Sports Medicine Research: In the Lab & In the Field: A Mild Traumatic Brain Injury May Be Just the Beginning (Sports Med Res)

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Wednesday, January 17, 2018

A Mild Traumatic Brain Injury May Be Just the Beginning

Lifelong behavioral and neuropathological consequences of repetitive mild traumatic brain injury

Mouzon BC, Bachmeier C, Ojo JO, Acker CM, Ferguson S, Paris D, Ait-Ghezala G, Crynen G, Davies P, Mullan M, Stewart W, Crawford F. 2017. Annals of Clinical and Translational Neurology: ahead of print.

Take Home Message: Mice help demonstrate that a mid traumatic brain injury may be an initiating event for chronic cognitive impairments, white matter degeneration, and neuroinflammation.

Long-term behavioral and cognitive impairments following repetitive mild traumatic brain injury (mTBI) are a health concern. Despite evidence that concussions are associated with late neurodegenerative pathologies, there are limited models exploring the persistent and evolving consequences of these repeated mTBIs. Therefore, the authors completed behavioral and neuropathological assessments at 24 months after either single mTBI (7 mice), repeated mTBI (7 mice; 5 impacts 48 hours in between), single sham (8 mice), or repeated sham (7 mice) using a closehead mTBI rodent model. The authors defined a mTBI as having a short period of posttraumatic signs/symptoms, no skull fracture, and no major hemorrhages. Sham mice were exposed to same procedures (e.g., anesthesia) but without the head impact. Three mice from each group were assigned to biochemical analysis, and the remaining mice were processed for histological examination. Behavior and histological analysis started 2 years after the last hit/anesthesia. The researchers used common tests to study motor function, cognition, and anxiety (see links for specific tests). The authors found that single and repeated mTBI mice had impaired cognition (traveling 38 or 45% farther to find a target box) compared to their respective sham counterparts. The authors also identified that the repeated mTBI mice had more anxiety compared with their sham counter parts. However, the authors found no differences between groups in motor function. Structurally, the authors found that both the single and repeated impact mice had a reduction in white matter integrity and thickness compared to their sham counterparts. The authors also identified an increase in neuroinflammation in both single and repeated impact mice compared to their respective sham controls; however, there was no injury effect on tau phosphorylation.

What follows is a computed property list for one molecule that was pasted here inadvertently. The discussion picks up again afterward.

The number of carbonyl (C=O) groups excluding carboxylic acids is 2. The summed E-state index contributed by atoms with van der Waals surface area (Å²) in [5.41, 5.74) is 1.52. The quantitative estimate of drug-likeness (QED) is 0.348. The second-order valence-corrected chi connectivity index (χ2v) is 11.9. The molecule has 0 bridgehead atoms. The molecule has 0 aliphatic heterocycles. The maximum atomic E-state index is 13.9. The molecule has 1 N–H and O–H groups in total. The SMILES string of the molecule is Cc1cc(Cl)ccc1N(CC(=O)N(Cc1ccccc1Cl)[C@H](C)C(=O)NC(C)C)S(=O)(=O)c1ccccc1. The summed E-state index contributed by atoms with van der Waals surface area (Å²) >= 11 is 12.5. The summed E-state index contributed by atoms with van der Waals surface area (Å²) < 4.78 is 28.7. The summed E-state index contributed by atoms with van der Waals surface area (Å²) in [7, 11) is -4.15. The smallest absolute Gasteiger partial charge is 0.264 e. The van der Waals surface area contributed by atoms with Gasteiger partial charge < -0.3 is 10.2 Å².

The authors evaluated the behavioral and neuropathological consequences of a single and repetitive brain injury over the life span of 14 mice, and found that both result in long-term problems at varying levels. Repetitive mTBI mice displayed poorer scores on cognition (the maze exams) as well as displayed worsening degeneration on the histological analysis compared to single mTBI mice. The repetitive mTBI mice demonstrated increased risk seeking, which is a sign of anxiety following trauma. Though, none of the mice demonstrated long-term motor deficits this may suggest that similar to humans motor control deficits are typically seen acutely and return to normal fairly quickly. The authors also found notable white matter thinning and neuroinflammation within the single and repetitive mTBI mice; however, there was no abnormal tau phosphorylation, which suggest no sign of chronic traumatic encephalopathy. Overall, the authors concluded that even one mTBI can result in harmful consequences later in life. Currently, medical professionals should be aware of this complex injury and recognize mTBIs as potential chronic health condition. In addition, medical professionals should consider rehabilitation services and treatments, and seek therapeutic activities that could be used over the life span of an athlete to promote healthy brain function.

Questions for Discussion: Should we be following up with our athletes after they return to play? If so, what do you think the protocol should look like? Are there long-term rehabilitation exercise we could be using to help our athletes following a concussion?

Written by: Jane McDevitt, PhD
Reviewed by: Jeff Driban

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